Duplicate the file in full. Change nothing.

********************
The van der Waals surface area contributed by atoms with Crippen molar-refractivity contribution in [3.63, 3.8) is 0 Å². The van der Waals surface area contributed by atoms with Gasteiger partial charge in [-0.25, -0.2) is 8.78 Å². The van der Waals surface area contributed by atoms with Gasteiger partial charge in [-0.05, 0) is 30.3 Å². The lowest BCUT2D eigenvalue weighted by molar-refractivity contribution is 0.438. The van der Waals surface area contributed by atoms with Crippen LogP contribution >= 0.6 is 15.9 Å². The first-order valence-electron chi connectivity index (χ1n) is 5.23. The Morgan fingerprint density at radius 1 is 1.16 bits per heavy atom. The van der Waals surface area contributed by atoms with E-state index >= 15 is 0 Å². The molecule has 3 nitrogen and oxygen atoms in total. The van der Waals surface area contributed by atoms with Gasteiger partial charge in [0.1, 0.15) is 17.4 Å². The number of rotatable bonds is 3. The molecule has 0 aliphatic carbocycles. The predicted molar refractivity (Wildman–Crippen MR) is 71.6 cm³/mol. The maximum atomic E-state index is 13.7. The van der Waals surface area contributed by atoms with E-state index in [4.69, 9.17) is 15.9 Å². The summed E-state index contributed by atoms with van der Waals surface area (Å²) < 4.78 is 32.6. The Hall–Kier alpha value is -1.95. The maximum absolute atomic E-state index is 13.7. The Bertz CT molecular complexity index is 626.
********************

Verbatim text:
The van der Waals surface area contributed by atoms with Crippen molar-refractivity contribution in [3.63, 3.8) is 0 Å². The van der Waals surface area contributed by atoms with Gasteiger partial charge in [-0.25, -0.2) is 8.78 Å². The van der Waals surface area contributed by atoms with Gasteiger partial charge in [-0.05, 0) is 30.3 Å². The lowest BCUT2D eigenvalue weighted by molar-refractivity contribution is 0.438. The van der Waals surface area contributed by atoms with Crippen LogP contribution >= 0.6 is 15.9 Å². The first-order valence-electron chi connectivity index (χ1n) is 5.23. The Morgan fingerprint density at radius 1 is 1.16 bits per heavy atom. The van der Waals surface area contributed by atoms with E-state index >= 15 is 0 Å². The molecule has 3 nitrogen and oxygen atoms in total. The van der Waals surface area contributed by atoms with Gasteiger partial charge in [0.1, 0.15) is 17.4 Å². The number of rotatable bonds is 3. The molecule has 0 aliphatic carbocycles. The predicted molar refractivity (Wildman–Crippen MR) is 71.6 cm³/mol. The maximum atomic E-state index is 13.7. The van der Waals surface area contributed by atoms with E-state index in [4.69, 9.17) is 15.9 Å². The summed E-state index contributed by atoms with van der Waals surface area (Å²) < 4.78 is 32.6. The Hall–Kier alpha value is -1.95. The maximum absolute atomic E-state index is 13.7. The Bertz CT molecular complexity index is 626.